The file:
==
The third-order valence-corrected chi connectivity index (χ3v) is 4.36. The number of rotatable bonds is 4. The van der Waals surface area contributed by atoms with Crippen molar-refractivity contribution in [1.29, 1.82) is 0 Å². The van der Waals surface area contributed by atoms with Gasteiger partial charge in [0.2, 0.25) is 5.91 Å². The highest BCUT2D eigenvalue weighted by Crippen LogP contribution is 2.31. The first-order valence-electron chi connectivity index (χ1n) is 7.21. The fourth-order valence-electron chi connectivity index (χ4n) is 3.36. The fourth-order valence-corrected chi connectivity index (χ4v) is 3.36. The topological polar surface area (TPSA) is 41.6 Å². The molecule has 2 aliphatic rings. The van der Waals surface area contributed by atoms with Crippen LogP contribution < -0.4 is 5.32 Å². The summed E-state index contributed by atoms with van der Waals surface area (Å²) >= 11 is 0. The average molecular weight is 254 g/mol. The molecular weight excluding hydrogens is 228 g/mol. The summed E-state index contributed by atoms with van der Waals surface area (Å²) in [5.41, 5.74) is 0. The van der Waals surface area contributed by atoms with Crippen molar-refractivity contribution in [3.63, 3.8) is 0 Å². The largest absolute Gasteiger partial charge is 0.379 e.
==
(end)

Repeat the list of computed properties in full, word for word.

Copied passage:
The third-order valence-corrected chi connectivity index (χ3v) is 4.36. The number of rotatable bonds is 4. The van der Waals surface area contributed by atoms with Crippen molar-refractivity contribution in [1.29, 1.82) is 0 Å². The van der Waals surface area contributed by atoms with Gasteiger partial charge in [0.2, 0.25) is 5.91 Å². The highest BCUT2D eigenvalue weighted by Crippen LogP contribution is 2.31. The first-order valence-electron chi connectivity index (χ1n) is 7.21. The fourth-order valence-electron chi connectivity index (χ4n) is 3.36. The fourth-order valence-corrected chi connectivity index (χ4v) is 3.36. The topological polar surface area (TPSA) is 41.6 Å². The molecule has 2 aliphatic rings. The van der Waals surface area contributed by atoms with Crippen LogP contribution < -0.4 is 5.32 Å². The summed E-state index contributed by atoms with van der Waals surface area (Å²) >= 11 is 0. The average molecular weight is 254 g/mol. The molecular weight excluding hydrogens is 228 g/mol. The summed E-state index contributed by atoms with van der Waals surface area (Å²) in [5.41, 5.74) is 0. The van der Waals surface area contributed by atoms with Crippen molar-refractivity contribution in [3.63, 3.8) is 0 Å². The largest absolute Gasteiger partial charge is 0.379 e.